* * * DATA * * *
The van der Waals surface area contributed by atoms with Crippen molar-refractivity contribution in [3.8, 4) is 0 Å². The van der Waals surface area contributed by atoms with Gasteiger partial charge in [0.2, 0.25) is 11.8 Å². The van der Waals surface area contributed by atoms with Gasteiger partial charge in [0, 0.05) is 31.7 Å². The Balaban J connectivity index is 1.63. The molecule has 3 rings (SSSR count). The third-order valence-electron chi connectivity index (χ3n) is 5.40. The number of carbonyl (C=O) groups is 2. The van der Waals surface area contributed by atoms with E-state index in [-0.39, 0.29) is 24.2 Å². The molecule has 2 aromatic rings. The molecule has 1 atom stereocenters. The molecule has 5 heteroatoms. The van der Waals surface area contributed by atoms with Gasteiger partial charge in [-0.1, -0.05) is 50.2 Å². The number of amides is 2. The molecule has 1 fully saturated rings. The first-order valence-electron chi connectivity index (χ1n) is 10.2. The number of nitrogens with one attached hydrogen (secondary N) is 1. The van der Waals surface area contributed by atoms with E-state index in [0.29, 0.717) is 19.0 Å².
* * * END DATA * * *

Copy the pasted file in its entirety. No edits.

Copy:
The van der Waals surface area contributed by atoms with Crippen molar-refractivity contribution in [3.8, 4) is 0 Å². The van der Waals surface area contributed by atoms with Gasteiger partial charge in [0.2, 0.25) is 11.8 Å². The van der Waals surface area contributed by atoms with Gasteiger partial charge in [0, 0.05) is 31.7 Å². The Balaban J connectivity index is 1.63. The molecule has 3 rings (SSSR count). The third-order valence-electron chi connectivity index (χ3n) is 5.40. The number of carbonyl (C=O) groups is 2. The van der Waals surface area contributed by atoms with E-state index in [-0.39, 0.29) is 24.2 Å². The molecule has 2 aromatic rings. The molecule has 1 atom stereocenters. The molecule has 5 heteroatoms. The van der Waals surface area contributed by atoms with Gasteiger partial charge in [-0.1, -0.05) is 50.2 Å². The number of amides is 2. The molecule has 1 fully saturated rings. The first-order valence-electron chi connectivity index (χ1n) is 10.2. The number of nitrogens with one attached hydrogen (secondary N) is 1. The van der Waals surface area contributed by atoms with E-state index in [0.29, 0.717) is 19.0 Å².